Friday, December 7, 2007

Eleven Months of Recovery

If anyone has read my blogs you know I had a bowel resection on January 9, 2007. I never could find out any information about what took place during recovery when you are out of the hospital and home. So I wrote a series of blogs about my experience hoping to provide some information out on the web that might be useful to some other persons going through the same type of recovery period.

From time to time I've updated my progress and that is what this is. In 3 days it will be 11 months since surgery. In that intervening time I also had my gall bladder removed about a month ago.

I am happy to report that I think I am doing well. From a physical stand point I have lost a lot of weight, on purpose. I regularly exercise, I mean daily, a 50 minute strongly paced walk, and I try to watch what I eat. I log my vital signs every day as a means of staying in touch with how I feel. I use a lot of personal positive feedback by assess how I feel physically during my exercise period. I work very hard to keep the negative thought patterns at bay.

December 12 I go in for a follow up colonoscopy. Given the pathology results after surgery and my assessment of my well-being I expect the results of the colonoscopy to be clear. So, from a physical stand point recovery is good and the prospects for continued health very promising.

I do have some remnants of a psychological impact. I do have an irregular heartbeat. I had PVC's (Premature Ventricular Contractions) prior to surgery, but they have elevated in frequency of occurrence since surgery. I belong to a forum that discusses irregular heart beats and am relieved to find my self in a lot of company. The medical world has proven to me that my irregular heart beats are benign and will not cause me any health problems.

I believe that stress plays a big role in the onset and continuance of the heart beat problem. I have been thoroughly checked out and do not have any underlying heart disease or damage. Yet these irregular heart beats occur daily, and may last for some time. The frequency seems to be dying down, but still I get aggravated when they occur.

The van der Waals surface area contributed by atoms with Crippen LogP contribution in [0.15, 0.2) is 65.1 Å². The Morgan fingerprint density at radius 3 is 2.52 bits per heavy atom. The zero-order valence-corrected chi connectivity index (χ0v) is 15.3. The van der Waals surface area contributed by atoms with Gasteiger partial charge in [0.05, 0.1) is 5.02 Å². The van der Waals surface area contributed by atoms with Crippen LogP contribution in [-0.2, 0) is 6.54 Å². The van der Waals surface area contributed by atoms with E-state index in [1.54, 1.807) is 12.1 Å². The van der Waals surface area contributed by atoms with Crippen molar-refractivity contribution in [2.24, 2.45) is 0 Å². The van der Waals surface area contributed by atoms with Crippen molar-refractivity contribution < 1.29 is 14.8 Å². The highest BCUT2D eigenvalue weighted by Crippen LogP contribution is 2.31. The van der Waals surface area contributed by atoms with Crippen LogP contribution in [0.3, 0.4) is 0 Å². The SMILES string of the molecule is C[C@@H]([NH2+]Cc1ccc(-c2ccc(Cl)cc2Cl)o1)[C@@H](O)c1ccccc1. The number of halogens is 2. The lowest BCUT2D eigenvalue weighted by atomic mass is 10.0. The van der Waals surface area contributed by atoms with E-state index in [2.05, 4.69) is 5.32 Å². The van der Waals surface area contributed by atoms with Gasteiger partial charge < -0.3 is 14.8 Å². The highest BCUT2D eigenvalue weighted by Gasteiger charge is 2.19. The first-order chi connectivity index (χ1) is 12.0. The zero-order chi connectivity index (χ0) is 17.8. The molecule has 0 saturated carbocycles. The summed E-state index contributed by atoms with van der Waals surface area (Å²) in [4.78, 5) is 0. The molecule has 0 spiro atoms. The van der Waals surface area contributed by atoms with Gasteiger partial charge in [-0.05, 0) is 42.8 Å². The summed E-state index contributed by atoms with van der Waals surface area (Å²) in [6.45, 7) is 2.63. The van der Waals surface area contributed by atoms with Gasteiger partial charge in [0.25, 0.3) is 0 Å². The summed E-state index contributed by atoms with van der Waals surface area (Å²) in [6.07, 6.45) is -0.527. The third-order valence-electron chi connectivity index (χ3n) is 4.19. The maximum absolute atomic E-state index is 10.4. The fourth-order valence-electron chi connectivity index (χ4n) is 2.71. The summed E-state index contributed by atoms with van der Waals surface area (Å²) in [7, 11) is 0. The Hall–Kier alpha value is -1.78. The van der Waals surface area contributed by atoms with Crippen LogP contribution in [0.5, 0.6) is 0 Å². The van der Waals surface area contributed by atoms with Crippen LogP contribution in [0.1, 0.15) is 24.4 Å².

One thing that apparently occurs after major surgery is a fear of the disease reoccurring. This I've read is common. I am 62 years of age, I thought I had come to terms with my own mortality some years ago. Undergoing surgery, even though very successful, has reawakened that realization that I have fewer years in front of me than I have behind me. I do not find myself depressed, but I seem to have become aware how fragile our existence is. In some ways it has led me to a greater appreciation of my wife, my children, and surroundings. Yet I am plagued with the idea that I may not get to enjoy those these things for a long time. The thoughts do not dominate my existence, for the most part they intrude when I am alone, musing about life in general. I drive the thoughts away by refusing to let them occupy much mental space and time.

Everything has gotten better, including my mental attitude, so I expect these dark musing will lift even more. It probably is a progressive process of recovery of spirit just like the physical recovery is a progressive process.

My system seems to be settling into some form of regularity after the surgical intrusion. I now am facing some problems from the gall bladder surgery, a hand full of mixed nuts seem to make my stomach slightly upset and can trigger a series of bowel movements that can be rather uncomfortable and frequent. Other than that, I'm doing very well.

In a nut shell, life is OK. Some thoughts about dark things, but frankly probably not much more than the normal person encounters going through life. I certainly have an appreciation for persons undergoing medical procedures I never had before, and I am grateful for the quality of care I've received. This experience has certainly strengthened the bond between my wife and I and my recovery experience would have not been as positive if it hadn't been for her.

That is all for this day. Keep the faith fellow survivors, life is good!

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